Fann Street Foundry
|April 21, 2016 at 7:30 AM #27113|
Unlike continental Europe, Great Britain aggressively policed the power of the press until the late-1600s and again a century later. Talbot Baines Reed [d1893] writes that type was extra-strictly regulated—lest printed words incite and organize “sedition” perhaps characterized by the colonial US War for Independence against England [1775–1783].
Note that (as always!) historians disagree…
The history of the Fann Street Foundry [London, 1757–1905] spans nearly 150 years. Lineages of two earlier TFs were joined in 1820 and 1828 when acquired by William Thorowgood:†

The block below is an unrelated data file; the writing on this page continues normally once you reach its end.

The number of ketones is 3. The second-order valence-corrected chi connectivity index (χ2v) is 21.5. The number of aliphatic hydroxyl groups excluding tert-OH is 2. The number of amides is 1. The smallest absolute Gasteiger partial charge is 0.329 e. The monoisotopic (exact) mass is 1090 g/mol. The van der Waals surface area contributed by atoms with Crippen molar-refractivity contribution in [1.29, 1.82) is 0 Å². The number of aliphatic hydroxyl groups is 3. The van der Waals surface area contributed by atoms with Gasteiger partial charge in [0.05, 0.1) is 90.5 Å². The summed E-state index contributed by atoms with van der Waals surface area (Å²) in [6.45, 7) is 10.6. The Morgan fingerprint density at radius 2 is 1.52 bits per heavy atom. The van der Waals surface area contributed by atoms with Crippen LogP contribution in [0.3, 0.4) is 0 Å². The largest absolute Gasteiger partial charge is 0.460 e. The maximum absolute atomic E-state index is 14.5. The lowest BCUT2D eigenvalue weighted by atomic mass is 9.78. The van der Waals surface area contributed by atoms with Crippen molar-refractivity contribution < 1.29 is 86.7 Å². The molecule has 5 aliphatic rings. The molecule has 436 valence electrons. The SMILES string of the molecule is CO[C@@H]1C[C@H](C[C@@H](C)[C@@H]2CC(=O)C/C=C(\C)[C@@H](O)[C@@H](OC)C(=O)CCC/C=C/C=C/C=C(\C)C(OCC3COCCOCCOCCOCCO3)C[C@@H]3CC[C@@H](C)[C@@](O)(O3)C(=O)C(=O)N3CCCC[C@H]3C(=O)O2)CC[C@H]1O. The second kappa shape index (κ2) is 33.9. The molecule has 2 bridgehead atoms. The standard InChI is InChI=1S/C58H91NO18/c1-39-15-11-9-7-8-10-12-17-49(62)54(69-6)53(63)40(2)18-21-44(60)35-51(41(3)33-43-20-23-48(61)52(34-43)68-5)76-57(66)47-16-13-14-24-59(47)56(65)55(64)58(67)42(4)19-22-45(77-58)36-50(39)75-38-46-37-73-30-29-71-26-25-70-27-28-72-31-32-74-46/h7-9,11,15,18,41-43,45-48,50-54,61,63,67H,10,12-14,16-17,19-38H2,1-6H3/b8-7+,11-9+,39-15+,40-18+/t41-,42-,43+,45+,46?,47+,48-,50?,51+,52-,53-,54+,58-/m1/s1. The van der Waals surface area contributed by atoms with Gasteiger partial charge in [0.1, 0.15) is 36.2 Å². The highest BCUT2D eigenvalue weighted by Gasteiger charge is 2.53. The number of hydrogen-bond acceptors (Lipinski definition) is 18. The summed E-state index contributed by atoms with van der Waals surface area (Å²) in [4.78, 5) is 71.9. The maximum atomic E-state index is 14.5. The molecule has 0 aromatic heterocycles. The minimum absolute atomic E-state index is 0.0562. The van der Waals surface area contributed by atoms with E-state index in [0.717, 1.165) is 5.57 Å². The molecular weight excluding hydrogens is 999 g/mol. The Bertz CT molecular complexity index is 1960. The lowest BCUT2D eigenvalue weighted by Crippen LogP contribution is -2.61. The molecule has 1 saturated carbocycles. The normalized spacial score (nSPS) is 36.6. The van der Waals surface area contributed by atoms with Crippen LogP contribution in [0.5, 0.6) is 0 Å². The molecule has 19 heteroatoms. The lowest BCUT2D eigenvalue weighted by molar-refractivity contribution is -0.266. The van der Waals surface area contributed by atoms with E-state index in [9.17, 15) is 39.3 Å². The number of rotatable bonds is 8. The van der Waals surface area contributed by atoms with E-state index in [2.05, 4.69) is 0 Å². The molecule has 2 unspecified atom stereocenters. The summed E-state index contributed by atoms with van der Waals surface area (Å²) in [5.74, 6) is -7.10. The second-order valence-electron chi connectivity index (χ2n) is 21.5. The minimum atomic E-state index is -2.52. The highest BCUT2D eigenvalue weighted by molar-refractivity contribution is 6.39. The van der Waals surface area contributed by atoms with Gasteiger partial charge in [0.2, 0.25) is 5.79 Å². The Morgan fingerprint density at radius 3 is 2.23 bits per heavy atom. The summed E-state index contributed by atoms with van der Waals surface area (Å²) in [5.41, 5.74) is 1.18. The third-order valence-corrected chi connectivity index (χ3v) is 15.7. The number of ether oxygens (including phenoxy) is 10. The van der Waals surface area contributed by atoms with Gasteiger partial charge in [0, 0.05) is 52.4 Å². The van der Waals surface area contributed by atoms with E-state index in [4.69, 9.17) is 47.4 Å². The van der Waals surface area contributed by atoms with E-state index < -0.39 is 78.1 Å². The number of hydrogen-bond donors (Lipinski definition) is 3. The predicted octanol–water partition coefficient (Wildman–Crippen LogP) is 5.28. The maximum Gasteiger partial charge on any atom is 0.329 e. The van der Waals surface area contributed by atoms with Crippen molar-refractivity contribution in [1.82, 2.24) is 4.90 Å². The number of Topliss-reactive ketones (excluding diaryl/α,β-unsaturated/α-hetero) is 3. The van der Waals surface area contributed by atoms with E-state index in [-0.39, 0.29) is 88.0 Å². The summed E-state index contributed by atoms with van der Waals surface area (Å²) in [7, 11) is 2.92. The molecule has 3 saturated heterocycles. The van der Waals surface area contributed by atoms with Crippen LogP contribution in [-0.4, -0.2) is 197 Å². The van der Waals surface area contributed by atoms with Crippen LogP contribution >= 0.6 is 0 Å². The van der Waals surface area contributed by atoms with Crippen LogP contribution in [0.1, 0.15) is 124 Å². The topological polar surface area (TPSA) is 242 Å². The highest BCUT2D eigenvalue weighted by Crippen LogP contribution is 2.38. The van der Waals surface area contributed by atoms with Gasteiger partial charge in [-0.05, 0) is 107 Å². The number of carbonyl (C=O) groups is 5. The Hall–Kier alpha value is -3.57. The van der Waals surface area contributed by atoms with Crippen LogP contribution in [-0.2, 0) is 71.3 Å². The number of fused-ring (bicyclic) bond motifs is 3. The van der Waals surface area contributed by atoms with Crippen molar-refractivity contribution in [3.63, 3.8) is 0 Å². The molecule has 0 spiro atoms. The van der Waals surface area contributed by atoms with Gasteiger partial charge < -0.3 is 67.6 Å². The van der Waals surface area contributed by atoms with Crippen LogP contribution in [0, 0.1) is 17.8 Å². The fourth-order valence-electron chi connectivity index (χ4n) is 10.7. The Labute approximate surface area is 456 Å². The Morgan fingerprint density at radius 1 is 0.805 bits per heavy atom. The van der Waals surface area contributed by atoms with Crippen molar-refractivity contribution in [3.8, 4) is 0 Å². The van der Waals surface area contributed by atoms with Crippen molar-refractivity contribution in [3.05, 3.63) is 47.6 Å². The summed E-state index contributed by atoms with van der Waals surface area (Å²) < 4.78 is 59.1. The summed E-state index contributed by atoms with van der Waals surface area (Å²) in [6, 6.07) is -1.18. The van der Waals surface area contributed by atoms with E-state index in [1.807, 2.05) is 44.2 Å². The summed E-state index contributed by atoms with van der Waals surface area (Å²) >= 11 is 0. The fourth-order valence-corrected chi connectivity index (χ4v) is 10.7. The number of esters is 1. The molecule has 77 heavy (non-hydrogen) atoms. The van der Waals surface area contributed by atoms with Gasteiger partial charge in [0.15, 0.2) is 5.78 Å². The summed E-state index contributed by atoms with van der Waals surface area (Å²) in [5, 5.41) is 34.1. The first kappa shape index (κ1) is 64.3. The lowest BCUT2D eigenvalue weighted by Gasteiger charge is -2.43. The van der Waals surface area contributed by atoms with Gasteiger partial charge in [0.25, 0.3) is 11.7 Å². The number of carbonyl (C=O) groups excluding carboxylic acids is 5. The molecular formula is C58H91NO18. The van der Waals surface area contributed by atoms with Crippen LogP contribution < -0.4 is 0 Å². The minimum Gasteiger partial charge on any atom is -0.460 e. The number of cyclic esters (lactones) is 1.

1757–1759. Thomas Cotrell‡ and Joseph Jackson.‡ Apparently, the partnership was dissolved and the assets divided.
One of these days, I’ll get around to documenting the histories (speculations?) proposed below:
†Eason et al. write that “Thorowgood came from Straffordshire and had been in the pump business but had no previous connection with type founding. Despite this not inconsiderable disadvantage he threw himself into the business with great energy and very quickly established himself.” I read somewhere that he acquired the foundry as a gambling debt or by winning a card game…
1877–1894. Sir Charles Reed and Sons.
You must be logged in to reply to this topic.